Obviously this post is meant tongue-in-cheek but there actually are those that watch (and invest accordingly) these things … The Super Bowl Indicator holds that any NFC team winning the Super Bowl is bullish for stocks. It’s worked 80% of the time since the Super Bowl began in 1967. But if you take a close look at the S.B.I.’s performance, you’ll see the stock market LOVES the 49ers. In fact, win or lose, San Francisco has been in the Super Bowl in four of the five best years for the stock market since the big game between the NFC and AFC champs began in 1967. The Niners’ Super Bowl wins in 1985, 1989 and 1995 were followed by annual gains of 27.7%, 27.0% and 33.5%, respectively, for the Dow industrials. From 1967 to last year, only the Pittsburgh Steelers’ victory in 1975 delivered a bigger advance.
Even in 2013, when San Francisco lost to the Baltimore Ravens, the market boomed.
So S.B.I. believers don’t want just any old NFC team to triumph over the AFC champion in the Super Bowl. Under this thinking, it’s best for your portfolio to have the 49ers beat the Seattle Seahawks in Sunday’s NFC championship — and then win the big game itself on Feb. 2. Of course, the Super Bowl Indicator is a classic example of confusing correlation with cause and effect. MarketWatch’s Mark Hulbert took the whole faulty concept to the woodshed in a column last year. As he blasted “spurious correlations,” Hulbert pointed out that Bangladeshi butter production is an even better “indicator” for stocks. Perhaps the S.B.I. should be renamed the B.S.I.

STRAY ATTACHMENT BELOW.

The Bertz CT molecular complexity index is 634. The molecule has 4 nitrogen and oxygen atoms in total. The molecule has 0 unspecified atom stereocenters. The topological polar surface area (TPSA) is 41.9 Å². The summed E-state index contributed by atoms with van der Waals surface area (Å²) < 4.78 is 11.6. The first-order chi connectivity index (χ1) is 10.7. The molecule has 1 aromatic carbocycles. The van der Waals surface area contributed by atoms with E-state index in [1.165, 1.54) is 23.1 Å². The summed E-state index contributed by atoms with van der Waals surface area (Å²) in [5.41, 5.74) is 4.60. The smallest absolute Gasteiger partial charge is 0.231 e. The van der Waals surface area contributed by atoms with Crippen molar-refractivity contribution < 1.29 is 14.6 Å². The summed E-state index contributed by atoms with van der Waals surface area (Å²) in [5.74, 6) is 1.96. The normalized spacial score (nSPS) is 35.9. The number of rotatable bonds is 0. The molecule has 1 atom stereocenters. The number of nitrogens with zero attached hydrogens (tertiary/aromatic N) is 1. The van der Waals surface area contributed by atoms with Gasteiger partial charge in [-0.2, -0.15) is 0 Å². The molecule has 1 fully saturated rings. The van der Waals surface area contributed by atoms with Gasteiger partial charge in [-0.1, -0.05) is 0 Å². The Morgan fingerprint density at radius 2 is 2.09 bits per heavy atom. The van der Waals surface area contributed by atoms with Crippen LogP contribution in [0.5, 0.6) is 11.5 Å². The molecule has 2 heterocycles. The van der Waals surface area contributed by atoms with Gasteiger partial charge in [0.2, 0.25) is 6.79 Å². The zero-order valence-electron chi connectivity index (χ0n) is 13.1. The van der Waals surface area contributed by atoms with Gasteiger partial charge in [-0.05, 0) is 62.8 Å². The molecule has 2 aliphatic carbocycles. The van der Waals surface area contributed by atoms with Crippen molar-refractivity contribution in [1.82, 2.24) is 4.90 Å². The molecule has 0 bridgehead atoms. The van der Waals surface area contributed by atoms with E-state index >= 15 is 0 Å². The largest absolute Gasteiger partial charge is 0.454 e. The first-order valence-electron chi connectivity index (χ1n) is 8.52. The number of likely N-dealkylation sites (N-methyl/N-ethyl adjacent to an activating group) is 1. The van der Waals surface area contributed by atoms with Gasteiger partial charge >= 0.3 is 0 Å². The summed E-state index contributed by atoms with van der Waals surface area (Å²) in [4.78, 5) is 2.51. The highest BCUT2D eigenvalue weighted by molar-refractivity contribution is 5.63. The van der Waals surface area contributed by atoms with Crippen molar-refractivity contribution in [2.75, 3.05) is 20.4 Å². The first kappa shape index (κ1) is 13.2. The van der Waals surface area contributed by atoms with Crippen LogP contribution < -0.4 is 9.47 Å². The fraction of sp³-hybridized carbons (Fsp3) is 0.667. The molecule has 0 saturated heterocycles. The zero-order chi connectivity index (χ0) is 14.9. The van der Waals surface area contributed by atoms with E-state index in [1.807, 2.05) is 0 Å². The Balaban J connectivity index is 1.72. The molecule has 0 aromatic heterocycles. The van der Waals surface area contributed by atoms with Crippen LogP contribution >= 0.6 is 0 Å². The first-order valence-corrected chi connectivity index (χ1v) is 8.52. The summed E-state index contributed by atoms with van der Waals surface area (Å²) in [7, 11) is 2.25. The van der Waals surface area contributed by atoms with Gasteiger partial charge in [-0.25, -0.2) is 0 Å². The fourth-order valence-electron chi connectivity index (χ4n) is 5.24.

Of the nine years when the S.B.I. has failed, four involved Super Bowl appearances by the Denver Broncos — who play the New England Patriots on Sunday in the AFC Championship. So you may want to be wary of the Broncos — and also the Patriots. The best performance in years when the Pats won it all was a 3.1% gain in 2004. The worst was a 16.8% drop in 2002. And the Patriots’ loss in 2008 to the New York Giants was followed by Wall Street’s worst year since the Super Bowl began, a 33.8% slide in the Dow.
Seattle’s only Super Bowl appearance in 2006 was a loss to the Pittsburgh Steelers. The Dow surged that year. (Although the Seahawks are in the NFC, the Steelers have their roots in the old NFL, and for the purposes of the indicator are deemed to be an NFC team, meaning the indicator is deemed to have held that year.)
Overall, the prediction business is tough. Just ask all those Wall Street strategists who bet that the falling hemlines in last year’s spring collection indicated a bad year for stocks.